There’s nothing better than the feeling of glancing at a menu, making a little nod to your dining companion, and saying: “We’ll take one of everything. And a bottle of wine.”

That’s the way to eat at St. John’s Pastificio d’Oro, where co-owner and chef Chase Dopson hand rolls a precious few portions of incredible pastas four nights a week. The menu is simple, but dynamic: two handmade pasta dishes, typically from Northern Italy, that change every week. Usually, there’s one vegetarian and one meat option. 

Like many new restaurants in 2023, Pastificio’s creation was shaped by the pandemic. Dopson, an alum of Jaqueline and Bistro Agnes, took on learning to hand make and roll pasta as a passion project in 2020. In 2021, it bloomed into a pop-up, before taking over the former Gracie’s Apizza spot on North Lombard late last year.

Chef Dopson rolling out the sfoglia. PHOTO BY SEAN BASCOM

Dopson and his (business and life) partner, Maggie Irwin, take a page from the Little Red Hen fable, in regards to the menu. Everything, besides the charcuterie, cheese, and bread (dense fresh slices from Cafe Olli to soak up your sauces), is made from scratch. They might not grind the flour, but they do source it from Italy.

Dopson creates some 60-65 portions a day, using a three-foot-long mattarello rolling pin. Once they’re gone, they’re gone, so I recommend that you’re waiting when the tiny, no reservations Pastificio opens at 5 pm. Summer seating on the patio is lovely, as Irwin takes orders at the counter, pouring whatever wines they’ve pulled for the meal and chatting with each customer like old friends. Diners can also sit at the Garrison next door and add a Aperol spritz to their meal.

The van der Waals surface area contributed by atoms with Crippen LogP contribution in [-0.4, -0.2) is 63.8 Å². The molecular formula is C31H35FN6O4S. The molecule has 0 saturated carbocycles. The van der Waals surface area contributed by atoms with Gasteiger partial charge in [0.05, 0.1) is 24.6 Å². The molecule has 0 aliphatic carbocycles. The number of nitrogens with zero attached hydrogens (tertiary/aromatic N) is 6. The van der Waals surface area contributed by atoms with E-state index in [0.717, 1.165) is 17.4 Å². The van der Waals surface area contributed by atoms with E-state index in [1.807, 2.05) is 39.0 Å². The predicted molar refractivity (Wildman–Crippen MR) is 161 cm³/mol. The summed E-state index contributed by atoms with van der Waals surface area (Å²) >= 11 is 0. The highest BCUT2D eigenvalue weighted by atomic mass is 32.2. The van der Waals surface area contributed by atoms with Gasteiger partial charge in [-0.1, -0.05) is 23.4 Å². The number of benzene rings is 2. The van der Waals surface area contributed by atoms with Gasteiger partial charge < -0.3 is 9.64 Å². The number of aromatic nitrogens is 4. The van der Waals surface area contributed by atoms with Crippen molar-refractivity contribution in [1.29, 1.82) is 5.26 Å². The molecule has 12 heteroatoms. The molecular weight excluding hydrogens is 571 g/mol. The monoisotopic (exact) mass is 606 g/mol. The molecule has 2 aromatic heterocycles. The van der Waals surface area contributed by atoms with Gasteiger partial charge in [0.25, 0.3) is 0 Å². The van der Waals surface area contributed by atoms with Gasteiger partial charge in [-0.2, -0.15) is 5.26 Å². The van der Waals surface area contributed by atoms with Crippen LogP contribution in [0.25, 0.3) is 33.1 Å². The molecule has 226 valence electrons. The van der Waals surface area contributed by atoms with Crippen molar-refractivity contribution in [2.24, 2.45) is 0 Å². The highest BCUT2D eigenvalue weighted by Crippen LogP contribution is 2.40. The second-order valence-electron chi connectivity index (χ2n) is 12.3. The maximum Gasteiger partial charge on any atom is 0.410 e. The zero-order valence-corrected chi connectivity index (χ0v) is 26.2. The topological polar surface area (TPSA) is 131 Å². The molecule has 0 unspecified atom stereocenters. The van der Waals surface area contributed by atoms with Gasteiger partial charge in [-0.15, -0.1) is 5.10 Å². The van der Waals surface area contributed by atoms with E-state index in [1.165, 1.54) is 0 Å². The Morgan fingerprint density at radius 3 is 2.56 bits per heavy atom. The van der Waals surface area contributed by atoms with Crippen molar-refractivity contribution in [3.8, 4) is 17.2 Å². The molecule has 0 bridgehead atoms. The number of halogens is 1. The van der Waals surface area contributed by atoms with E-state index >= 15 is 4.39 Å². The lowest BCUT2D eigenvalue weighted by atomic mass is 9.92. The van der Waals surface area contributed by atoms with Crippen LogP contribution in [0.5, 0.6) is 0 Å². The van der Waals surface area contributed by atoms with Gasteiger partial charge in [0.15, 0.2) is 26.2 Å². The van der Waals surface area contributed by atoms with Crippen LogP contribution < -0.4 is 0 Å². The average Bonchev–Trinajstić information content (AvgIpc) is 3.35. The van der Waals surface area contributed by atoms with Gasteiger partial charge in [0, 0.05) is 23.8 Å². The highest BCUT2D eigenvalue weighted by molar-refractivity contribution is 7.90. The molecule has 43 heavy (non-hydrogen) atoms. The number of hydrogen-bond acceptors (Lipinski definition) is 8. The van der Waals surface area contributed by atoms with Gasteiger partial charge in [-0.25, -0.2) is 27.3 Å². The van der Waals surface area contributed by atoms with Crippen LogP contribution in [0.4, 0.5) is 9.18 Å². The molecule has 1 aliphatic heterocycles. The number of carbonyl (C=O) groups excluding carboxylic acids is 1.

Summer seating on the patio is lovely. PHOTO BY SEAN BASCOM

There are two things I have to talk about right away: First, truffle butter noodles. Second, that salad. 

In late May, I plunged my fork into a nest of Tajarin al Tartufo Nero, finely hand-cut egg noodles, topped simply with cultured butter sauce and shaved Italian black summer truffles. Salty and creamy, with the gentle funk of truffle, it was like the bowl of buttered egg Kluski noodles my grandmother made for me as a child, but elevated to an 11. It was a comforting hug, followed by a sexy slap.

Maggie making Maggie’s Salad; always order the salad. PHOTO BY SEAN BASCOM

Always order the salad, made by Irwin. Featuring hyper-fresh greens that rotate with availability and season, the star of the show is the wildly addictive honey dressing. It starts sweet, but travels to the sharp, salty and sour parts of your tongue as you go on. As Irwin wrote on Instagram, the secret is Corvallis’ Oso Honey Farm. Their honey, she wrote, is “concentrated in flavor, is herbaceous, fragrant, and coats your throat the same way really good olive oil does.” It’s made with honey, white wine vinegar, microplaned garlic, whisked by hand, with salt and pepper added to taste. It’s so good she was selling it pre-made for a while, but couldn’t keep up with the demand.

An early spring visit brought Agnolotti dal Plin al Burro e Salvia, small ravioli filled with beef, pork, rabbit, and spinach, filling the thin pasta into a nice pillow without bursting. The rich pasta was offset with a sauce of cultured butter and sage, topped with Grana Padano cheese. (You’ll also see this meat combo turned into a ragu on some nights). The only slip I’ve had was a slightly too doughy gnocchi, topped with a Castelmagno cheese fonduta sauce and toasted hazelnuts for crunch.

Piedmontese hazelnut cake with sweet moscato wine custard sauce. PHOTO BY SEAN BASCOM

If the dense, not-too-sweet Piedmontese hazelnut cake is on the menu, snag it. But then again, if you’re not solo, you’re ordering everything on the menu anyway. The extreme handmade and farm-to-table ethos at Pastificio could have turned out too Portlandia-precious, but in Dopson and Irwin’s capable, flour-dusted hands, it’s instead a new St. John’s landmark.

Pastificio, 8737 N Lombard, Thurs-Sun, 5 pm to 9 pm (or sell out),